Posted by Julia K. Wakefield
In our recent post, “This year’s Super Bowl advertisers get more for the buck,” we discussed why 30-second ad spots in the 1990 Super Bowl cost $800,000, but fetched $3 million this year. Our conclusion: it has to do with the fact that in the digital age, advertisers get more bang for their buck. Today’s most successful ads are uploaded to Youtube, tweeted about, shared on Facebook, and discussed online. If a brand can get an ad to go “viral” in this sense, the number of viewers, amount of buzz, and therefore return on their investment all increase exponentially.
(For example, one of the most popular Super Bowl 2010 ads, the Doritos commercial portraying a little boy slapping his mama’s suitor, to date has received over 2 million views on Youtube.)
I read an interesting article by Michael Learmouth on today’s AdAge.com confirming that ads can not only “build TV-sized audiences on Youtube, [but] these are audiences that actively seek out the content, giving brands incredible engagement with consumers.”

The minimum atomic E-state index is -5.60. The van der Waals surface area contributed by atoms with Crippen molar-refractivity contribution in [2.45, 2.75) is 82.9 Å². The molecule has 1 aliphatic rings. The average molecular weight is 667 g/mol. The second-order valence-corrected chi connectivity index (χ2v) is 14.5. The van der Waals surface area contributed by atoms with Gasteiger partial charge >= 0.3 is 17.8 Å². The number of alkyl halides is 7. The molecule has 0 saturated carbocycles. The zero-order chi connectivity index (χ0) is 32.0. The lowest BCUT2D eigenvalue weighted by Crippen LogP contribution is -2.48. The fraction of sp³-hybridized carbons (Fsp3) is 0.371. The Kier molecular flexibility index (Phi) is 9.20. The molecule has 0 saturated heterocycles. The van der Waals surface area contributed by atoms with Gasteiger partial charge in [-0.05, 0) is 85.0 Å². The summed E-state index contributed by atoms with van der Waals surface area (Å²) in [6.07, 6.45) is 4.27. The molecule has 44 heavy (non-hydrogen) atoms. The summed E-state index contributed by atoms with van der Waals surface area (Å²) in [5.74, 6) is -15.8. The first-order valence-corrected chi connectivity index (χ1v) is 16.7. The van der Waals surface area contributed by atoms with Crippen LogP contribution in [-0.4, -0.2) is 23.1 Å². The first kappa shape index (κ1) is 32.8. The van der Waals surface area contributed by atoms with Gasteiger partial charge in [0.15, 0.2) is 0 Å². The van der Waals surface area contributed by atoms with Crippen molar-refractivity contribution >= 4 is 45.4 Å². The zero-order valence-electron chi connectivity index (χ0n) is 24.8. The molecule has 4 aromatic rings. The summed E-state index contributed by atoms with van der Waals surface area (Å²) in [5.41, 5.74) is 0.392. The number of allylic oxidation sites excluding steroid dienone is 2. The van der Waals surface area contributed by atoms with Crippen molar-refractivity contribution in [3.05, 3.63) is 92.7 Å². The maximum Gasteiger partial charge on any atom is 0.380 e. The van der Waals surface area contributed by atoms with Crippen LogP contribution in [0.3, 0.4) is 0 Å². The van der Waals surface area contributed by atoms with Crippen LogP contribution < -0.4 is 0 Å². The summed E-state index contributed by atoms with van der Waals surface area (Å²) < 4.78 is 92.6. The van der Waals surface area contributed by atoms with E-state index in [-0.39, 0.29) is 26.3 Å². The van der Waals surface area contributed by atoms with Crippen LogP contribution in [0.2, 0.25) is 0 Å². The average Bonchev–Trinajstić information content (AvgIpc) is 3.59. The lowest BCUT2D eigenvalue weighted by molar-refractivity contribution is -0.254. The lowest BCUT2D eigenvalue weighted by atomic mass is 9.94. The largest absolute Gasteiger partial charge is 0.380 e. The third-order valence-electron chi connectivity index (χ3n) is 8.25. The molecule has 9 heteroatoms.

Consumer engagement with the brand is the currency of today’s marketing communications. The most popular Super Bowl ads – and indeed, a growing number of the other most popular name-brand ads garnering hundreds of thousands of views online – are more and more the ones that aim to engage the interest and loyalty of their consumers by focusing more on building the brand, building buzz, and capturing lasting mindshare among their key audiences.
Savvy advertisers know that consumers are going to TiVo past the hard sell and watch the ads that express the essence of a brand in a striking way. Those are the ads that make it on to Youtube. Those are the ones that make lasting impact. Those are the ones worth every penny invested in them.